Barring a trade, the Montreal Canadiens are poised to draft No. 16 overall at the upcoming 2020 NHL Entry Draft. It’s not the first time the Habs have drafted at the position in the first round, but it would be the first time the Canadiens hit a home run with the pick. As an organization, the Canadiens have made the 16th-overall selection three times before and there’s a lesson to be learned on each occasion. Here they are:
Marcel Hossa (2000)
Marcel Hossa may go down in history as one of the bigger Habs draft busts, but it’s not a completely justified reputation.
Part of it is his lineage. His older brother Marian enjoyed superstar status for much of his 20-year NHL career, with the Habs infamously selecting Jason Ward immediately before at No. 11 in 1997. Now, Ward? He was an absolute bust, taking everything into consideration.
True, Hossa scored just 19 points in 59 games (over three seasosn) with the Canadiens before the Habs cut their losses and traded him to the New York Rangers (with whom he didn’t fare much better). However, looking at how the rest of an overwhelmingly weak draft shaped out, the Habs didn’t miss out on much, with Alexander Frolov (20th overall, to the Los Angeles Kings) being the most impactful player in the immediate vicinity of where the Habs drafted, and he left for the Kontinental Hockey League at age 29.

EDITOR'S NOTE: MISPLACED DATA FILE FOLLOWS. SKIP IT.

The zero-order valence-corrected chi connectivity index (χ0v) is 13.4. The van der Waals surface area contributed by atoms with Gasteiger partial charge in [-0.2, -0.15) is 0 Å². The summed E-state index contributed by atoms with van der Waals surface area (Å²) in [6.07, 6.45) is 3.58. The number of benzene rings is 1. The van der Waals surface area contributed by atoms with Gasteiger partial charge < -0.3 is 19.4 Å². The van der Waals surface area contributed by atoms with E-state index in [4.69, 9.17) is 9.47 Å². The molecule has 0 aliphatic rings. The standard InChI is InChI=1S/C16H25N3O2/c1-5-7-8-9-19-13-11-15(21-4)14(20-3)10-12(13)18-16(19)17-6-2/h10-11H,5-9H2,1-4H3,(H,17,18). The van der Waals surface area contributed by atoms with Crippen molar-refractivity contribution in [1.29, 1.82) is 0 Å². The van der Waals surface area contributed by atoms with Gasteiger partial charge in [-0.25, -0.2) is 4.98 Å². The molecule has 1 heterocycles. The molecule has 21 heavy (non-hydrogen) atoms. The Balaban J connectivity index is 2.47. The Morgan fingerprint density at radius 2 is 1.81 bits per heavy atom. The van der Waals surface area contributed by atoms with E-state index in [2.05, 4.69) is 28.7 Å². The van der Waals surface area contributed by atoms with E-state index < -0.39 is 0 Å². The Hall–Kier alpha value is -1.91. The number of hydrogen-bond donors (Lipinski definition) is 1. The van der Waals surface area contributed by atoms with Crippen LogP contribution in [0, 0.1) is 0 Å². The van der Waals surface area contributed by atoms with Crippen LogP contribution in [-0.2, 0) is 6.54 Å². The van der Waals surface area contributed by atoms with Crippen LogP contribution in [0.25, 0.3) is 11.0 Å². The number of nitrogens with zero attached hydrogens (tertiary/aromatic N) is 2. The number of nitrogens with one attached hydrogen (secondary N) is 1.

Truth be told, Hossa did as well (at age 27), but without having produced anywhere close to Frolov’s output. It’s disappointing for sure, but at least the Canadiens got a useful player in exchange from the Rangers in Garth Murray. That isn’t to suggest Murray was anything other than a grinder, but he did play 21 more games in a Habs uniform than Hossa.